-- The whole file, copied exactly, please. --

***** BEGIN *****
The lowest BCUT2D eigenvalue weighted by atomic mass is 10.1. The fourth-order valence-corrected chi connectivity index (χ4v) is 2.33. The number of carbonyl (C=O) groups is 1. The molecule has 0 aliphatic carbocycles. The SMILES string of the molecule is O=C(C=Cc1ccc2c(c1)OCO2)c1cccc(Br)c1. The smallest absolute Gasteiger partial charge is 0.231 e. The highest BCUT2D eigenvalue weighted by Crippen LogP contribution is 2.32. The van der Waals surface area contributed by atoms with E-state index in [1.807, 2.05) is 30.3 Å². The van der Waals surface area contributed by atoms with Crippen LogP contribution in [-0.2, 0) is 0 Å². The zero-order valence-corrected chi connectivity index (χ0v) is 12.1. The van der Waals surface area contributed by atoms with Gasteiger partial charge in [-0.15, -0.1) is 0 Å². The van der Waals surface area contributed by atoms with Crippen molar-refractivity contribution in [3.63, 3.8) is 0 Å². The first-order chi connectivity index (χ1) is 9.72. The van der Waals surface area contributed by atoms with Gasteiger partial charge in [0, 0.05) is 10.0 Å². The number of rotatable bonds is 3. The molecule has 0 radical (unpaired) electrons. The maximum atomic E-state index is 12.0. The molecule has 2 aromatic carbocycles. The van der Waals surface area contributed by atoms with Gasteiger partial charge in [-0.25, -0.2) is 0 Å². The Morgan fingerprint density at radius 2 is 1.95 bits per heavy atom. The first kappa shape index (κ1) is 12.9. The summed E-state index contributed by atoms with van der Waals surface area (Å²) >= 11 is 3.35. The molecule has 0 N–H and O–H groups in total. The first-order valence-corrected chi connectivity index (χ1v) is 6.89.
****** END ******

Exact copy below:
The lowest BCUT2D eigenvalue weighted by atomic mass is 10.1. The fourth-order valence-corrected chi connectivity index (χ4v) is 2.33. The number of carbonyl (C=O) groups is 1. The molecule has 0 aliphatic carbocycles. The SMILES string of the molecule is O=C(C=Cc1ccc2c(c1)OCO2)c1cccc(Br)c1. The smallest absolute Gasteiger partial charge is 0.231 e. The highest BCUT2D eigenvalue weighted by Crippen LogP contribution is 2.32. The van der Waals surface area contributed by atoms with E-state index in [1.807, 2.05) is 30.3 Å². The van der Waals surface area contributed by atoms with Crippen LogP contribution in [-0.2, 0) is 0 Å². The zero-order valence-corrected chi connectivity index (χ0v) is 12.1. The van der Waals surface area contributed by atoms with Gasteiger partial charge in [-0.15, -0.1) is 0 Å². The van der Waals surface area contributed by atoms with Crippen molar-refractivity contribution in [3.63, 3.8) is 0 Å². The first-order chi connectivity index (χ1) is 9.72. The van der Waals surface area contributed by atoms with Gasteiger partial charge in [0, 0.05) is 10.0 Å². The number of rotatable bonds is 3. The molecule has 0 radical (unpaired) electrons. The maximum atomic E-state index is 12.0. The molecule has 2 aromatic carbocycles. The van der Waals surface area contributed by atoms with Gasteiger partial charge in [-0.25, -0.2) is 0 Å². The Morgan fingerprint density at radius 2 is 1.95 bits per heavy atom. The first kappa shape index (κ1) is 12.9. The summed E-state index contributed by atoms with van der Waals surface area (Å²) >= 11 is 3.35. The molecule has 0 N–H and O–H groups in total. The first-order valence-corrected chi connectivity index (χ1v) is 6.89.